Thursday, September 21, 2023

GUEST POST Many liberal Conservatives are becoming conservative Liberals

Buddy Anderson
 traces his path from Conservative voter to Liberal Democrat councillor - and a Liberal Democrat councillor in Market Harborough at that.

       One flew east, one flew west,
       One flew over the Conservatives nest.

Like many who perhaps now find themselves more like conservative Liberals, I once was a liberal Conservative - a title that David Cameron had imposed upon himself even before his bromance with Nick Clegg. 

Something resonated with me back then at that idea. Labour had supposedly spent all our money, and everybody was jolly fed up. 

Along came the new 21st-century Tories who apparently didn’t hate poor people and were going to balance the books for us. What joy!

Fast forward 13 years and my friends on the left will cry "same old Tories!" at every opportunity they get. I don’t agree with that, because it wasn’t always this bad. There used to be Tories you could work with, as the Coalition proved for better or for worse. 

Boris Johnson and the Brexit civil war purged almost every Tory with a shred of decency out of the party. Liz Truss tortured the survivors. 

So where are the liberal Conservatives now? Well, many, like me, have found a new home in the Liberal Democrats.

When I joined the Lib Dems I was sheepish about my previous voting record. I was never a Conservative Party member, but I was worried about how my new friends would react. 

To my surprise they barely battered an eyelid. The Lib Dems are truly a broad church, a middle-ground for the politically homeless, and not just for disillusioned blue voters. 

Some of my colleagues used to be Red - too sensible to vote for Corbyn, too progressive to vote for Starmer. We don’t care where you came from, what matters is why you are here. I have never felt more at home.

To those of you who voted for a party you no longer recognise, you were not wrong to follow your heart at the time, but you are very much welcome in the Lib Dems.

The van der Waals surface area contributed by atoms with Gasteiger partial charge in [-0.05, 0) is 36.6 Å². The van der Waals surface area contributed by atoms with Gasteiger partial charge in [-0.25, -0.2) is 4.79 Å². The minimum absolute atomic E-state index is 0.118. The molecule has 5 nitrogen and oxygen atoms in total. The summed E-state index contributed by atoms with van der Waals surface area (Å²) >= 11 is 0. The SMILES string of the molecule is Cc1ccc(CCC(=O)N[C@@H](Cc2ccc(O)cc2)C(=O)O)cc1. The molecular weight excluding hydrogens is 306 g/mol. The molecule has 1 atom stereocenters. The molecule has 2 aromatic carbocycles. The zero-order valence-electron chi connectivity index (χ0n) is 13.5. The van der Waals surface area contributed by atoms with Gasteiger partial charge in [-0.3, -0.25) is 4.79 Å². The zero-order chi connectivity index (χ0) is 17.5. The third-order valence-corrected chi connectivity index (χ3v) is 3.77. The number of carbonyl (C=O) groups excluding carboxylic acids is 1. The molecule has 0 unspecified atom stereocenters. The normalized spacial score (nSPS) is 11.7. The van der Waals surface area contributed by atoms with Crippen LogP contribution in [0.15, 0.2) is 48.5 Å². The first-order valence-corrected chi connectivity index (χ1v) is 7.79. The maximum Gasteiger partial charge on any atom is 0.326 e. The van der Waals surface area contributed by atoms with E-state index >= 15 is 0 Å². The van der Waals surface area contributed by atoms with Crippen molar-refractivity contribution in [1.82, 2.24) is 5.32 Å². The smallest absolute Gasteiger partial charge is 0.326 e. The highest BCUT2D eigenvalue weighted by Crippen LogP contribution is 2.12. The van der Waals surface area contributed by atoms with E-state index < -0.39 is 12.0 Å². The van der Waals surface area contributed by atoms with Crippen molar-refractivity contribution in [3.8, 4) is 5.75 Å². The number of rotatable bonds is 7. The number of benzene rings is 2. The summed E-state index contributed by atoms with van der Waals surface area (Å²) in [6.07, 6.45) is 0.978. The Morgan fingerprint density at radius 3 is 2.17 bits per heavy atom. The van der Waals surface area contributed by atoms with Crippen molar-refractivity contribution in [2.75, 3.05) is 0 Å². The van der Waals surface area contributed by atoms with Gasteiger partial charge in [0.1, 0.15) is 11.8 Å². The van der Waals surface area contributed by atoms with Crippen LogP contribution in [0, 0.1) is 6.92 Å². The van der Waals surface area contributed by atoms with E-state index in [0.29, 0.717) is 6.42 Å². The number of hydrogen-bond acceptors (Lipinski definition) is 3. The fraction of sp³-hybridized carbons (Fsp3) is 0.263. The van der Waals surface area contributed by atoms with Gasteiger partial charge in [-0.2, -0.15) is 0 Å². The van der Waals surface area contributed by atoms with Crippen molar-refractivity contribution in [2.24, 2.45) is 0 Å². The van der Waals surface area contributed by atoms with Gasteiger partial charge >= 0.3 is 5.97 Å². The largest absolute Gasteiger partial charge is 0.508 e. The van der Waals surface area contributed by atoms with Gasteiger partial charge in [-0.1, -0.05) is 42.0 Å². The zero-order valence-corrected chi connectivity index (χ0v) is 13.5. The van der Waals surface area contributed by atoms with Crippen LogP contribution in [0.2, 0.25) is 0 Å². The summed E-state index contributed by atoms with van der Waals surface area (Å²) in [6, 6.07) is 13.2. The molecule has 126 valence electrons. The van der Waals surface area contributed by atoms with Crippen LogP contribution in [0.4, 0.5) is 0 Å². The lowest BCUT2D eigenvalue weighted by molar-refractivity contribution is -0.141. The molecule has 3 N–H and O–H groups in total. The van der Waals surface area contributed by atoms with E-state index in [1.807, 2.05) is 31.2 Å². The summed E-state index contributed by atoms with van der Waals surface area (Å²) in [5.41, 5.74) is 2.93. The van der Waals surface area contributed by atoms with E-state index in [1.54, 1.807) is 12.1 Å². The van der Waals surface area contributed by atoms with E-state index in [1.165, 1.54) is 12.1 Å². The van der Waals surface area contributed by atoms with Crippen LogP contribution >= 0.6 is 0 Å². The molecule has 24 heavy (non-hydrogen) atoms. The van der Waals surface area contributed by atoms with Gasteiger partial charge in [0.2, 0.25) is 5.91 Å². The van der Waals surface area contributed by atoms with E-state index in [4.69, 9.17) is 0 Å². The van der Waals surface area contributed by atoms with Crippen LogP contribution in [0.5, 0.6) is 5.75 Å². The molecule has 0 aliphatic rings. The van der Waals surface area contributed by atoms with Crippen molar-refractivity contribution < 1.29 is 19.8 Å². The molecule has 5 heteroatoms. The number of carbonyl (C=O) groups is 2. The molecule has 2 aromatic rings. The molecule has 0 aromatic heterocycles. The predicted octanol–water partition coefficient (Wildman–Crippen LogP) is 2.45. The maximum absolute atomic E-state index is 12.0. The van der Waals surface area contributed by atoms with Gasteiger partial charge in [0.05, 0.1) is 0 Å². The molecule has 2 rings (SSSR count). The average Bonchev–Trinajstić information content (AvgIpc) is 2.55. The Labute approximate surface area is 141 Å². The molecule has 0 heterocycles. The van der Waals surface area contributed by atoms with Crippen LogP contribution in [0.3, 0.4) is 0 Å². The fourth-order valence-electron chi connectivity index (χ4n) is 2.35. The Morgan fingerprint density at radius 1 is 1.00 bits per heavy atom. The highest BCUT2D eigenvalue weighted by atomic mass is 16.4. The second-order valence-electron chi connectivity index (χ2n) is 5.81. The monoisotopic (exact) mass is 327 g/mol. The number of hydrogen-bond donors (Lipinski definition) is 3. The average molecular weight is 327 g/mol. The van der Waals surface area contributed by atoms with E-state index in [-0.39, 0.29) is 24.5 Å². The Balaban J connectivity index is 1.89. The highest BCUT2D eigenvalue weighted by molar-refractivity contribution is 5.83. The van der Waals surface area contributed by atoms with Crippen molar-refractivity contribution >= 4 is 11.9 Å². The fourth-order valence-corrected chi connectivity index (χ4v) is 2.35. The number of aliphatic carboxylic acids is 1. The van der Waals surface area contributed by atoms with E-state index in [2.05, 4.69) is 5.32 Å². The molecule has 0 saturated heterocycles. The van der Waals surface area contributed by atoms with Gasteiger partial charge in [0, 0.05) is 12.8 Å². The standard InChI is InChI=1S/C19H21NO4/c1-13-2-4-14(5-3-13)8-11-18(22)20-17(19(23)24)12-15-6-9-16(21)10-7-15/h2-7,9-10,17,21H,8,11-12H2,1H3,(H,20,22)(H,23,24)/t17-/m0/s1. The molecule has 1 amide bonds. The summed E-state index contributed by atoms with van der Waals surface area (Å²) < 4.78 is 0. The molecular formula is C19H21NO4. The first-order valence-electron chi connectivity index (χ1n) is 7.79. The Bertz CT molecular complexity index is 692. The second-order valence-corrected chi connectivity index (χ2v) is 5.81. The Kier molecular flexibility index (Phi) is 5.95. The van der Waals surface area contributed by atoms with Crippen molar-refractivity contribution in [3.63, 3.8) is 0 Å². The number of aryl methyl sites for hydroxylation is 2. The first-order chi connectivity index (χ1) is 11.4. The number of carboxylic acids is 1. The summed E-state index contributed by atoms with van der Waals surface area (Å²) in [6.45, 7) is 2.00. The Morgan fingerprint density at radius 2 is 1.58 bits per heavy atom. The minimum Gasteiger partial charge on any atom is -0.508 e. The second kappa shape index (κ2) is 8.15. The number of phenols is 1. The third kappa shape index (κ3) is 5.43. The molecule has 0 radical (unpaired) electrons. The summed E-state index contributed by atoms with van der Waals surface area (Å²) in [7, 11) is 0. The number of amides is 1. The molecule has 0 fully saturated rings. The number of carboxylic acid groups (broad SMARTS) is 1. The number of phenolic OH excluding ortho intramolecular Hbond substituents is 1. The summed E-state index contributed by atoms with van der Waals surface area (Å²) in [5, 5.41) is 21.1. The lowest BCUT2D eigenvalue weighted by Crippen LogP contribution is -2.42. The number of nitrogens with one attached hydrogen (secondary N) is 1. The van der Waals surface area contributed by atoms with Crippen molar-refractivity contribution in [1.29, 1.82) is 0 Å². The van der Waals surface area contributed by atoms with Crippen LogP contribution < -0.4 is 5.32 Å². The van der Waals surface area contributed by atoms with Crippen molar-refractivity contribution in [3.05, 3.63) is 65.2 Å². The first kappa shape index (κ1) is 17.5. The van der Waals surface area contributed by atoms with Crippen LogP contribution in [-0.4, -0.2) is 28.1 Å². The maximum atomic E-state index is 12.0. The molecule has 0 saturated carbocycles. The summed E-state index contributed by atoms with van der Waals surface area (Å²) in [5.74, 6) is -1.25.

We do not agree on everything, but we are compassionate and pragmatic, with a shared disgust for selfish career politicians. 

Liberty, freedom and equality are at the forefront of our social policy. But we also understand responsible fiscal policy, as the only party to have a full-costed manifesto in 2019.

Take it from me, there is a home to be made in the house of yellow.

Buddy Anderson is a Liberal Democrat councillor in Market Harborough. Follow him on Twitter.


Anonymous said...

It strikes me that we activists in the Lib Dems are often too dismissive of voters like Buddy Anderson. No doubt he himself is now fully accepted, as a councillor and activist, but I wonder if other potential converts are put off by the rest of us poncing around claiming to be "radical" as if that's the only true sign of virtuous Lib Demmery. There's a story told by David Steel about his by-election campaign in 1965: he wanted to give a task to a new activist, but was solemnly warned that she had once been a Conservative. Steel explained that there were another 20,000 Tories in the area, and it was his job to allow them to change.

Cllr Buddy Anderson said...

I agree with you on this, and truth be told the Party did feel too radical for me in 2019. Ed Davey has taken a much softer approach and it has clearly paid off. I do think it’s important not to belittle Tory or Labour voters as they may well need a new party to call home one day, and that should be the Liberal Democrats.

Anonymous said...

Thanks Buddy. It was once said that the purpose of diplomacy was to provide the other side with a ladder so that they could climb down gracefully. Perhaps the Lib Dems need a few more ladders for former Conservative voters? All too often, all we seem to have to offer is the chance of a public statement of Repentance, with associated ritualised humiliation.

Cllr Buddy Anderson said...

I very much agree. We don’t simply just want dismayed Tory voters simply lending us their vote as a one off after all all.